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Surrendering Africa to this scourge means it will never be controlled

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Relief: Concern distributed hygiene kits containing soap, detergent and sanitary pads to 84,000 people in displacement camps in northern Iraq this month. Picture: Concern Worldwide

Relief: Concern distributed hygiene kits containing soap, detergent and sanitary pads to 84,000 people in displacement camps in northern Iraq this month. Picture: Concern Worldwide

Concern Worldwide

Relief: Concern distributed hygiene kits containing soap, detergent and sanitary pads to 84,000 people in displacement camps in northern Iraq this month. Picture: Concern Worldwide

The coronavirus has brought all the world to a standstill but it's not the "great leveller" that we have heard about.

An indiscriminate virus increases the risks for those who are already vulnerable - individuals, groups and societies. Now, as the coronavirus spreads in Africa, some of the world's poorest countries are facing catastrophe.

In Ireland, we responded to the virus by assuming that everyone is at risk, and everyone is a risk to others, especially older people and those with underlying conditions.

The scale of that challenge in Africa - particularly in countries where malaria, malnutrition, tuberculosis and HIV/AIDs are widespread - is even more immense.

Although Africa's population is younger than that of Europe, the health systems in almost all African countries are vastly under-equipped.

Last month, the HSE ordered 900 ventilators in addition to the 1,229 machines already in use in Irish hospitals.

Meanwhile, the Central African Republic, with a population of 4.5million, similar to that of Ireland, has just three. Sierra Leone, with almost eight million people, has a single functioning ventilator.

Many African countries have acted quickly in implementing preventative lockdowns. However, the suspensions of movement and business bring an almost immediate economic and food security crisis.

In sub-Saharan Africa, 500 million people live on less than $1.90 (€1.74) a day. They are mainly dependent on the informal sector for income - if they don't earn, they don't eat.

Right now, the window for action is the most important thing. Africa is estimated to be roughly a month behind Europe.

While there were 10,000 recorded cases across the continent as of last week, the London School of Hygiene and Tropical Medicine predicts that most African countries will have each reached 10,000 cases by mid-May.

Models vary and they are inherently speculative but they should not be ignored because the consequences of doing so could be devastating.

If there is one strategy that is increasingly discredited it is "herd immunity". The UK is now suffering the devastating consequences of just considering the option for a short period.

We know that this virus is most devastating in centres of dense population. London, Madrid, New York, and Dublin are the centre of their nation's outbreaks.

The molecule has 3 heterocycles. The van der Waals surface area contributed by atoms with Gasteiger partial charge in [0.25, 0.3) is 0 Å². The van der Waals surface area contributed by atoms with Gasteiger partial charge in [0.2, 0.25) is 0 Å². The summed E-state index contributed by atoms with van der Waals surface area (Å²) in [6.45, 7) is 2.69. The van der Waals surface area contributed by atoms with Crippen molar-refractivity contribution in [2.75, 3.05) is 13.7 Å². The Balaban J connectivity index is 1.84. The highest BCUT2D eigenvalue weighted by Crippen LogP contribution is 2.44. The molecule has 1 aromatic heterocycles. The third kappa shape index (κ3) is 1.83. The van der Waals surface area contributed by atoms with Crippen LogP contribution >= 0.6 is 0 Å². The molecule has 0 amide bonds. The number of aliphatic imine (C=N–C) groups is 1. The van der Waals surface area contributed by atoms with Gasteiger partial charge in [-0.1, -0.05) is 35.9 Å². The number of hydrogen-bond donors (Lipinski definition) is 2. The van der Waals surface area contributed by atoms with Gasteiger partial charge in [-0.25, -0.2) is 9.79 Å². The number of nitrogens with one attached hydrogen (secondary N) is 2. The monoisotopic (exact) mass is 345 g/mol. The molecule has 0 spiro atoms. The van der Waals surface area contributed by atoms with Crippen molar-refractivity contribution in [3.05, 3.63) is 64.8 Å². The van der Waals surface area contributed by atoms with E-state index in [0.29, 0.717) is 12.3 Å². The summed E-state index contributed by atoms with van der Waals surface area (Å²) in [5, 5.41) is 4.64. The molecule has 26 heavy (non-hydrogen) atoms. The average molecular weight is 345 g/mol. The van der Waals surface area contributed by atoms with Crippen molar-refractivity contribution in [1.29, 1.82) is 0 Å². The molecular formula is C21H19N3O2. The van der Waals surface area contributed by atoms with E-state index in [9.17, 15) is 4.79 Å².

While Africa has a far higher proportion of its population in rural areas, overcrowded settlements with no public services in cities such as Nairobi and Kinshasa leave the people little opportunity for social distancing.

Even more compromised are those forced to flee their homes because of war or natural disaster - such as in South Sudan where more than six million people are already experiencing severe food insecurity, many of them still crammed into vast displacement camps.

Responding in contexts like these is daunting and complex but it is possible, and it can be life-saving.

In countries such as Sierra Leone and the Democratic Republic of Congo, the same channels of community mobilisation and hygiene sensitisation used to fight Ebola are now being used to channel messaging on the coronavirus.

This week, our Concern teams distributed soap, detergent, and hygiene kits to 84,000 displaced people in camps in northern Iraq; improved basic water systems and distributed safety masks in the prisons of Afghanistan; drilled wells in the Central African Republic, and intensified "wash your hands" campaigns in Bangladesh, Pakistan, and Malawi. 

In Niger we are converting Concern vehicles into temporary ambulances.

In the refugee camps of Cox's Bazaar we have initiated social distancing and hand sanitation at nutrition treatment centres and accelerated our therapeutic food rations to ensure that malnourished children experience no breaks in their treatment.

In the fragile, conflict-affected countries where we work there are no government-led systems of social welfare that cover all citizens. However, ambitious humanitarian response infrastructure does exist and is designed to be scaled up quickly in times of emergency.

Using mobile money technology, these systems are critical in providing basic social protection, allowing families to access vital supplies while sustaining local markets and small businesses.

Two years ago, when ferocious drought hit, it was these timely cash injections that prevented millions of people from slipping into famine across the Horn of Africa.

Today these are some of the practical strategies we will need to scale up immediately.

Concern's efforts are part of what is now a global humanitarian response to minimise the overwhelming impact of this virus, but the timing is critical.

Scaling up our operations is essential now and for that, resources will be urgently needed.

We cannot afford to delay or to be defeatist. To surrender the vulnerable to this virus in Africa would not only be a moral catastrophe, it would also mean the pandemic is never brought under control.

Dominic MacSorley is the chief executive of Concern Worldwide. To learn more about Concern's work and to donate visit www.concern.net

Irish Independent